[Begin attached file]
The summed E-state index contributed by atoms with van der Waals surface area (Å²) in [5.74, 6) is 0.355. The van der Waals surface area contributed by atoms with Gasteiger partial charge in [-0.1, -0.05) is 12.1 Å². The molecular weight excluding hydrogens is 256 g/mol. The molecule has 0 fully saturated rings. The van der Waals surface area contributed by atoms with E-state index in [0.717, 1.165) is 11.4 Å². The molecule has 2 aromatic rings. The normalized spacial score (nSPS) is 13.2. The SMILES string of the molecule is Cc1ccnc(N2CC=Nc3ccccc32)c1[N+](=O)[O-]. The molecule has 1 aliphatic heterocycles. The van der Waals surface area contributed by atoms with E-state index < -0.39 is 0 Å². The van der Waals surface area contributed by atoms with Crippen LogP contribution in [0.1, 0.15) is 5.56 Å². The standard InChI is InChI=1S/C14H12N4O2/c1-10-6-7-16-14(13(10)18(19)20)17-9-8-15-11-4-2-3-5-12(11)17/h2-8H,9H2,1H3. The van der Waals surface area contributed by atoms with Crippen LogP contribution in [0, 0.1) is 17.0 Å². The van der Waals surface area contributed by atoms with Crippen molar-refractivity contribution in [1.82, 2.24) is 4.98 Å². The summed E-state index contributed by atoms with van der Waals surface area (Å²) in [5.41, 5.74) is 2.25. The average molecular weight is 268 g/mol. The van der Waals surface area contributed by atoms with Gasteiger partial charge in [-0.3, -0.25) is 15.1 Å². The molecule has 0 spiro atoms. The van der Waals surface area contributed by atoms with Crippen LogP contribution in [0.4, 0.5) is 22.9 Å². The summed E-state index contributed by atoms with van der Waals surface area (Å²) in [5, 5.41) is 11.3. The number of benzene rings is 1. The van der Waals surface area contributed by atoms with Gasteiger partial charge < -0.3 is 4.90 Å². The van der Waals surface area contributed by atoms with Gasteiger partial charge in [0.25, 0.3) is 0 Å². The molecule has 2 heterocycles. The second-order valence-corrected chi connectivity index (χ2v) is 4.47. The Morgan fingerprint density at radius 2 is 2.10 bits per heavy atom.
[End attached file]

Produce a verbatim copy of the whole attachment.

The summed E-state index contributed by atoms with van der Waals surface area (Å²) in [5.74, 6) is 0.355. The van der Waals surface area contributed by atoms with Gasteiger partial charge in [-0.1, -0.05) is 12.1 Å². The molecular weight excluding hydrogens is 256 g/mol. The molecule has 0 fully saturated rings. The van der Waals surface area contributed by atoms with E-state index in [0.717, 1.165) is 11.4 Å². The molecule has 2 aromatic rings. The normalized spacial score (nSPS) is 13.2. The SMILES string of the molecule is Cc1ccnc(N2CC=Nc3ccccc32)c1[N+](=O)[O-]. The molecule has 1 aliphatic heterocycles. The van der Waals surface area contributed by atoms with E-state index < -0.39 is 0 Å². The van der Waals surface area contributed by atoms with Crippen LogP contribution in [0.1, 0.15) is 5.56 Å². The standard InChI is InChI=1S/C14H12N4O2/c1-10-6-7-16-14(13(10)18(19)20)17-9-8-15-11-4-2-3-5-12(11)17/h2-8H,9H2,1H3. The van der Waals surface area contributed by atoms with Crippen LogP contribution in [0, 0.1) is 17.0 Å². The van der Waals surface area contributed by atoms with Crippen molar-refractivity contribution in [1.82, 2.24) is 4.98 Å². The summed E-state index contributed by atoms with van der Waals surface area (Å²) in [5.41, 5.74) is 2.25. The average molecular weight is 268 g/mol. The van der Waals surface area contributed by atoms with Gasteiger partial charge in [-0.3, -0.25) is 15.1 Å². The molecule has 0 spiro atoms. The van der Waals surface area contributed by atoms with Crippen LogP contribution in [0.4, 0.5) is 22.9 Å². The summed E-state index contributed by atoms with van der Waals surface area (Å²) in [5, 5.41) is 11.3. The number of benzene rings is 1. The van der Waals surface area contributed by atoms with Gasteiger partial charge < -0.3 is 4.90 Å². The van der Waals surface area contributed by atoms with Gasteiger partial charge in [0.25, 0.3) is 0 Å². The molecule has 2 heterocycles. The second-order valence-corrected chi connectivity index (χ2v) is 4.47. The Morgan fingerprint density at radius 2 is 2.10 bits per heavy atom.